As you can see, I'm running with an ad-hoc set-up in Tonga but it's a vast improvement on relying on natural light which comes and goes here with frustrating regularity. There is so much rain in the Pacific this time of year.

The next regiment I paint will be from another manufacturer simply because I'm keen on sampling the market. I'll definitely return to these figures in future - they are just beautiful models.
This will be the last product completed in 2019 I predict - but I'll be pushing hard to get their adversary the 58th British regiment of foot done - we shall see. This has been the year of the French for me between my 15mm FPW output and a relatively rapid start-up for the French at Quebec.

Sunday, December 1, 2019

Franco-Prussian War: French Field Artillery Battery


The first challenge to this build was figuring out what I had in the Old Glory 15s packet. It's a generous offering of six guns and 25 crew. I will need limbers down the track but they will have to be another supplier. What I had to discern was what types of guns I had on my hands - there are two types supplied.

There are four smaller pieces with shorter barrels (20mm) and shorter, stout gun carriages. The other two are longer and larger barrelled pieces (25mm) on longer, slender carriages. Old Glory fails to adequately identify them but both types are muzzle loaders.
A little bit of research is always required of course (it's part of why I'm into historical wargaming). I don't know why but I have relied greatly on open source internet information to inform this build. Perhaps it's because they are 15mm. If I were building this army in 28mm you can be sure I'd have purchased a comprehensive uniform guide and reference library.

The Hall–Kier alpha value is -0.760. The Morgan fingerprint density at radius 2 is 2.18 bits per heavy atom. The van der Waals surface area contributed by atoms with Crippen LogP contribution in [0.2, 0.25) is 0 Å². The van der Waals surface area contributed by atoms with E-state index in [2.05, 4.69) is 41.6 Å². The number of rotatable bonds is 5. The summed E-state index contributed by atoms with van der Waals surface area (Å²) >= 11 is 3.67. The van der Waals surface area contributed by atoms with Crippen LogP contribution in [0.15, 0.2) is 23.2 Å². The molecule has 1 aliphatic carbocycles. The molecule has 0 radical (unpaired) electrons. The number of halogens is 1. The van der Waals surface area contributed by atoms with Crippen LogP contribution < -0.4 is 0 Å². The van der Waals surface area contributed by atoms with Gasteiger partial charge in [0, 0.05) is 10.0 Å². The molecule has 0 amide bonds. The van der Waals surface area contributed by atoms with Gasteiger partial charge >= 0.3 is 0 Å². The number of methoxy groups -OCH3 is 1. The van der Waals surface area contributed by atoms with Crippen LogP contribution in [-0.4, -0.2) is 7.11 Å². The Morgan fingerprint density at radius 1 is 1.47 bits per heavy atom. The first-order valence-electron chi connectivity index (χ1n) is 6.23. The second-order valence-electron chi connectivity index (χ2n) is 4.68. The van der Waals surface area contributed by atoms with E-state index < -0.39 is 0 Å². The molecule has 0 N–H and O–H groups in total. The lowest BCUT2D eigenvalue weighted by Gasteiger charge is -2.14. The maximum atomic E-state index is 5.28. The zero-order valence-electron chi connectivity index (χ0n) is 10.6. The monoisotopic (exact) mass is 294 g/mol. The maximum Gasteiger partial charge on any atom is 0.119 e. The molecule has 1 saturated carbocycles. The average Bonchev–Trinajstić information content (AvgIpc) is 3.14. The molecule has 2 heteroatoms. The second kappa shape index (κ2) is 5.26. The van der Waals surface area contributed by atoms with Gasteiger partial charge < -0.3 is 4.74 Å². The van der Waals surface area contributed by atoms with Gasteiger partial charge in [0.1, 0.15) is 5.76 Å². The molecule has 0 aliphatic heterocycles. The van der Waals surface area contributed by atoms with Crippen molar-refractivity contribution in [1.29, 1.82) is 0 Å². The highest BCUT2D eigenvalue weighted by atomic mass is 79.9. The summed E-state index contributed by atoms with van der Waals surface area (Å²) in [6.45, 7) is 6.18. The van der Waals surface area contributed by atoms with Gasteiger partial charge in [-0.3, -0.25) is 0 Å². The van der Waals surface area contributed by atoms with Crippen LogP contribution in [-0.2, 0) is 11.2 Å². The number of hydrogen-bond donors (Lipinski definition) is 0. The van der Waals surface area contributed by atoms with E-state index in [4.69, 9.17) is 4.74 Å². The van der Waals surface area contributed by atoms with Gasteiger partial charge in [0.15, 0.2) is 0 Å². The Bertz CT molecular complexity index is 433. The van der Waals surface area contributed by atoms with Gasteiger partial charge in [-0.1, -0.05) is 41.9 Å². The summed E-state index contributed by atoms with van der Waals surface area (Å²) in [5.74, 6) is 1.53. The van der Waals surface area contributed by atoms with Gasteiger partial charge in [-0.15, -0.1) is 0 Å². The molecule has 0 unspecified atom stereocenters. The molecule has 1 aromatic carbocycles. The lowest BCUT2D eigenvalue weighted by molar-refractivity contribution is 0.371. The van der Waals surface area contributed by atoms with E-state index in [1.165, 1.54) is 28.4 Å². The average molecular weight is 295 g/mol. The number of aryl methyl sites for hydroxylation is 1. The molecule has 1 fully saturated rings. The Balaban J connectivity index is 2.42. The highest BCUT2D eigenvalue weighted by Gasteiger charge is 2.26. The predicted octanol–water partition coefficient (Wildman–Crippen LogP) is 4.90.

Anyway, and these models represent four of the Canon de Campaign de 4 La Hitte (1858) and two of the older Napoleon III 12 pounder re-bored guns.

Normally I'd group my batteries into three gun units but in this instance I'm likely to go for a two gun battery organisation as the 12 pounders formed reserve batteries and the model 4's formed homogeneous field batteries. It's academic anyway because I base my guns separately and I can always arrange them differently on the day if I prefer.
I needed to balance the barrels when fixing them with Selley's Araldite to give time for the bond to set.

For the first time I have deliberately based one of my 4's askew. On reflection, I don't know why I've never done this before but I wanted it to look like it was being man-handled to change facing. When it comes to guns there's so many different modelling possibilities and I must try to remember this for future artillery builds.

The gun carriages as far as I can discern were a grey/green. This would appear to be continuing the Napoleonic tradition. Imagery for extant examples are variable in colour from a pronounced mid-green to grey which I presume to be faded over time. Artists as often as not depict them in a natural wood but I recognise that digital colour reproduction can also vary significantly. So, I've gone for a louder green on the carriage body and greyer green on the wheels which I admit is hedging my bets a little. In the end, I'm not entirely happy the wheels are dark or grey enough and they look the same as the rest of the carriages under the light. Ah well. The barrels are all brass.